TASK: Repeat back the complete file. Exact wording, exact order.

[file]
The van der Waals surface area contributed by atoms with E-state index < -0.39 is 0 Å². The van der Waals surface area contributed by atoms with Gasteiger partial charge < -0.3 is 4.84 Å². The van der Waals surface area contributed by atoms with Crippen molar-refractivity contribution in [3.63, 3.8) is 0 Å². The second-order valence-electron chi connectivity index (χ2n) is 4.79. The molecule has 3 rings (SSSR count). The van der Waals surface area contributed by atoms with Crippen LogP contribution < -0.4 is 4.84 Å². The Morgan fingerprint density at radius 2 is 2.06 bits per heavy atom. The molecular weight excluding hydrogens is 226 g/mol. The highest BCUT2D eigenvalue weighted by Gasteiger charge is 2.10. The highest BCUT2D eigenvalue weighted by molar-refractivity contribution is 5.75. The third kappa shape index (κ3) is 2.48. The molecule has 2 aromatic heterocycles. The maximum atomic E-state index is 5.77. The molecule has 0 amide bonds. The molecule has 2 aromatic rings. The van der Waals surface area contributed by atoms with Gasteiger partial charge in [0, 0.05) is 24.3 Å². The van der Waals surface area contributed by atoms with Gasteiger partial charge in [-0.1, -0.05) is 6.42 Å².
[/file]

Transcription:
The van der Waals surface area contributed by atoms with E-state index < -0.39 is 0 Å². The van der Waals surface area contributed by atoms with Gasteiger partial charge < -0.3 is 4.84 Å². The van der Waals surface area contributed by atoms with Crippen molar-refractivity contribution in [3.63, 3.8) is 0 Å². The second-order valence-electron chi connectivity index (χ2n) is 4.79. The molecule has 3 rings (SSSR count). The van der Waals surface area contributed by atoms with Crippen LogP contribution < -0.4 is 4.84 Å². The Morgan fingerprint density at radius 2 is 2.06 bits per heavy atom. The molecular weight excluding hydrogens is 226 g/mol. The highest BCUT2D eigenvalue weighted by Gasteiger charge is 2.10. The highest BCUT2D eigenvalue weighted by molar-refractivity contribution is 5.75. The third kappa shape index (κ3) is 2.48. The molecule has 2 aromatic heterocycles. The maximum atomic E-state index is 5.77. The molecule has 0 amide bonds. The molecule has 2 aromatic rings. The van der Waals surface area contributed by atoms with Gasteiger partial charge in [0, 0.05) is 24.3 Å². The van der Waals surface area contributed by atoms with Gasteiger partial charge in [-0.1, -0.05) is 6.42 Å².